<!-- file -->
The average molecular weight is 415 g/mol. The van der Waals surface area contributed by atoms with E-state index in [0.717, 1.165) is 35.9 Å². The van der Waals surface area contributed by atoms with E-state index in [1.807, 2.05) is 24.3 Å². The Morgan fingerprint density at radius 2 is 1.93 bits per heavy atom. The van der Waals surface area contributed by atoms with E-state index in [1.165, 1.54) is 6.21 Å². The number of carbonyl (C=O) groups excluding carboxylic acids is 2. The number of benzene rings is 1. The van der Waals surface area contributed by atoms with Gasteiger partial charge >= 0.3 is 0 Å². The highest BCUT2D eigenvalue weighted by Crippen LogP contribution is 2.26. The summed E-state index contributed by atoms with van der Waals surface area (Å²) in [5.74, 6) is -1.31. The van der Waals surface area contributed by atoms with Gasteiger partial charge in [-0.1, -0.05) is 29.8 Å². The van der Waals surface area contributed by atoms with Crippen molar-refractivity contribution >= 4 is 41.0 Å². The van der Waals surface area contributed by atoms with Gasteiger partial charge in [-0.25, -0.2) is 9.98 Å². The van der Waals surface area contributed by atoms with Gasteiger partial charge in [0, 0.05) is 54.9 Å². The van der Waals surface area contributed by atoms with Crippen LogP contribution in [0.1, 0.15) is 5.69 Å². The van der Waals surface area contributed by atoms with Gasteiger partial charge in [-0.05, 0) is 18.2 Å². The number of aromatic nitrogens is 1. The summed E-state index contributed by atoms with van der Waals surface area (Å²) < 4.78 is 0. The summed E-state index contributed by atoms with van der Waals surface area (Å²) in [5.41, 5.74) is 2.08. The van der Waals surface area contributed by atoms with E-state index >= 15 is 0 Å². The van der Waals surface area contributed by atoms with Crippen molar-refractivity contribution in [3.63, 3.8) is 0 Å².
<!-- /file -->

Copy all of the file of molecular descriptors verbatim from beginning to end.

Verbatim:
The average molecular weight is 415 g/mol. The van der Waals surface area contributed by atoms with E-state index in [0.717, 1.165) is 35.9 Å². The van der Waals surface area contributed by atoms with E-state index in [1.807, 2.05) is 24.3 Å². The Morgan fingerprint density at radius 2 is 1.93 bits per heavy atom. The van der Waals surface area contributed by atoms with E-state index in [1.165, 1.54) is 6.21 Å². The number of carbonyl (C=O) groups excluding carboxylic acids is 2. The number of benzene rings is 1. The van der Waals surface area contributed by atoms with Gasteiger partial charge >= 0.3 is 0 Å². The highest BCUT2D eigenvalue weighted by Crippen LogP contribution is 2.26. The summed E-state index contributed by atoms with van der Waals surface area (Å²) in [5.74, 6) is -1.31. The van der Waals surface area contributed by atoms with Gasteiger partial charge in [-0.1, -0.05) is 29.8 Å². The van der Waals surface area contributed by atoms with Crippen molar-refractivity contribution >= 4 is 41.0 Å². The van der Waals surface area contributed by atoms with Gasteiger partial charge in [-0.25, -0.2) is 9.98 Å². The van der Waals surface area contributed by atoms with Gasteiger partial charge in [0, 0.05) is 54.9 Å². The van der Waals surface area contributed by atoms with Crippen LogP contribution in [0.1, 0.15) is 5.69 Å². The van der Waals surface area contributed by atoms with Gasteiger partial charge in [-0.05, 0) is 18.2 Å². The number of aromatic nitrogens is 1. The summed E-state index contributed by atoms with van der Waals surface area (Å²) < 4.78 is 0. The summed E-state index contributed by atoms with van der Waals surface area (Å²) in [5.41, 5.74) is 2.08. The van der Waals surface area contributed by atoms with E-state index >= 15 is 0 Å². The van der Waals surface area contributed by atoms with Crippen molar-refractivity contribution in [3.63, 3.8) is 0 Å².